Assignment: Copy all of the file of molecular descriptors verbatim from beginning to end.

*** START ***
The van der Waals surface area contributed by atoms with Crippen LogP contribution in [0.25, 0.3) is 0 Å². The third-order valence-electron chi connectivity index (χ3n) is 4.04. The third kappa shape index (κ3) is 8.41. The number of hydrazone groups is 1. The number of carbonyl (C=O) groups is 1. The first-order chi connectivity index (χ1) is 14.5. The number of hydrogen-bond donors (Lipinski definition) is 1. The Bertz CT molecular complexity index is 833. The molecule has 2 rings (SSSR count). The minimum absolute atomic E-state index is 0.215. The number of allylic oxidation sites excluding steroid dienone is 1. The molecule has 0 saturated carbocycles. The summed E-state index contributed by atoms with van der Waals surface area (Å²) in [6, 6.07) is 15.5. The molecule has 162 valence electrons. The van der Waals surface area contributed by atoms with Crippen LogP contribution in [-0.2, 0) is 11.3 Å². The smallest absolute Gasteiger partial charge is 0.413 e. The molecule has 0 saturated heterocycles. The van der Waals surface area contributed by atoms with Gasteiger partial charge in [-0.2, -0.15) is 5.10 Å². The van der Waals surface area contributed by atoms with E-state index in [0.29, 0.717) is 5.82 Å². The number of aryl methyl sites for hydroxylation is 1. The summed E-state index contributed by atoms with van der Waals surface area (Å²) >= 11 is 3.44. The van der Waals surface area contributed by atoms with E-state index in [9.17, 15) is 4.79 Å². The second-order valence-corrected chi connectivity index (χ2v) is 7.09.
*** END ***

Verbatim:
The van der Waals surface area contributed by atoms with Crippen LogP contribution in [0.25, 0.3) is 0 Å². The third-order valence-electron chi connectivity index (χ3n) is 4.04. The third kappa shape index (κ3) is 8.41. The number of hydrazone groups is 1. The number of carbonyl (C=O) groups is 1. The first-order chi connectivity index (χ1) is 14.5. The number of hydrogen-bond donors (Lipinski definition) is 1. The Bertz CT molecular complexity index is 833. The molecule has 2 rings (SSSR count). The minimum absolute atomic E-state index is 0.215. The number of allylic oxidation sites excluding steroid dienone is 1. The molecule has 0 saturated carbocycles. The summed E-state index contributed by atoms with van der Waals surface area (Å²) in [6, 6.07) is 15.5. The molecule has 162 valence electrons. The van der Waals surface area contributed by atoms with Crippen LogP contribution in [-0.2, 0) is 11.3 Å². The smallest absolute Gasteiger partial charge is 0.413 e. The molecule has 0 saturated heterocycles. The van der Waals surface area contributed by atoms with Gasteiger partial charge in [-0.2, -0.15) is 5.10 Å². The van der Waals surface area contributed by atoms with E-state index in [0.29, 0.717) is 5.82 Å². The number of aryl methyl sites for hydroxylation is 1. The summed E-state index contributed by atoms with van der Waals surface area (Å²) >= 11 is 3.44. The van der Waals surface area contributed by atoms with E-state index in [9.17, 15) is 4.79 Å². The second-order valence-corrected chi connectivity index (χ2v) is 7.09.